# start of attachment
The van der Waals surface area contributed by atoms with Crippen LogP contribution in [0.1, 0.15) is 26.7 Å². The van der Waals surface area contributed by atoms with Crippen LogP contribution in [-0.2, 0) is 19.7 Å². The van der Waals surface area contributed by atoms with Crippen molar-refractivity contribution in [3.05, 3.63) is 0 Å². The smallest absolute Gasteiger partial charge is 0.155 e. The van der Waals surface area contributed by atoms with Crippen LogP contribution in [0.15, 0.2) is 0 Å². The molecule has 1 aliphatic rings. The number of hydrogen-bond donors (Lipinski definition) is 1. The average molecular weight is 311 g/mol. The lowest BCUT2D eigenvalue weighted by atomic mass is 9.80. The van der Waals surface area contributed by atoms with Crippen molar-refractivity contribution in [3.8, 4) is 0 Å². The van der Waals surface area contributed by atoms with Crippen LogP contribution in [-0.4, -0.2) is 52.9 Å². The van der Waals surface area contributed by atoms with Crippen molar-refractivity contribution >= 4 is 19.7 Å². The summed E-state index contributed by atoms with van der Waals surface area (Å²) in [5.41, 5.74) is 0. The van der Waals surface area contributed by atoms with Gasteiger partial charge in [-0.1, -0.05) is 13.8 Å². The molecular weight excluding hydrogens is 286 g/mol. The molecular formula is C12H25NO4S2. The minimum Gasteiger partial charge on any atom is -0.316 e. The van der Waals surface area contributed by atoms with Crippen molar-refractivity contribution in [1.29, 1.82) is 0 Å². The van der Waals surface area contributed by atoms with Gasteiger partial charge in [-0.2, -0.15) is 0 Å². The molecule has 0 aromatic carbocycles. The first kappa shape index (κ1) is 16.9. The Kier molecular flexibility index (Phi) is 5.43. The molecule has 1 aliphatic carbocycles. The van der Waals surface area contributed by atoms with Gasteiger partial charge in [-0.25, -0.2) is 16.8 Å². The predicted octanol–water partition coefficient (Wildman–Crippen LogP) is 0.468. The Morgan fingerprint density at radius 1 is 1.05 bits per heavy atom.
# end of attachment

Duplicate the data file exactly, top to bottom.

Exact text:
The van der Waals surface area contributed by atoms with Crippen LogP contribution in [0.1, 0.15) is 26.7 Å². The van der Waals surface area contributed by atoms with Crippen LogP contribution in [-0.2, 0) is 19.7 Å². The van der Waals surface area contributed by atoms with Crippen molar-refractivity contribution in [3.05, 3.63) is 0 Å². The smallest absolute Gasteiger partial charge is 0.155 e. The van der Waals surface area contributed by atoms with Crippen LogP contribution in [0.15, 0.2) is 0 Å². The molecule has 1 aliphatic rings. The number of hydrogen-bond donors (Lipinski definition) is 1. The average molecular weight is 311 g/mol. The lowest BCUT2D eigenvalue weighted by atomic mass is 9.80. The van der Waals surface area contributed by atoms with Crippen molar-refractivity contribution in [3.8, 4) is 0 Å². The van der Waals surface area contributed by atoms with Crippen LogP contribution in [-0.4, -0.2) is 52.9 Å². The van der Waals surface area contributed by atoms with Crippen molar-refractivity contribution >= 4 is 19.7 Å². The summed E-state index contributed by atoms with van der Waals surface area (Å²) in [5.41, 5.74) is 0. The van der Waals surface area contributed by atoms with Gasteiger partial charge in [-0.1, -0.05) is 13.8 Å². The molecular weight excluding hydrogens is 286 g/mol. The molecular formula is C12H25NO4S2. The minimum Gasteiger partial charge on any atom is -0.316 e. The van der Waals surface area contributed by atoms with Crippen molar-refractivity contribution in [1.29, 1.82) is 0 Å². The van der Waals surface area contributed by atoms with Gasteiger partial charge in [-0.2, -0.15) is 0 Å². The molecule has 0 aromatic carbocycles. The first kappa shape index (κ1) is 16.9. The Kier molecular flexibility index (Phi) is 5.43. The molecule has 1 aliphatic carbocycles. The van der Waals surface area contributed by atoms with Gasteiger partial charge in [-0.25, -0.2) is 16.8 Å². The predicted octanol–water partition coefficient (Wildman–Crippen LogP) is 0.468. The Morgan fingerprint density at radius 1 is 1.05 bits per heavy atom.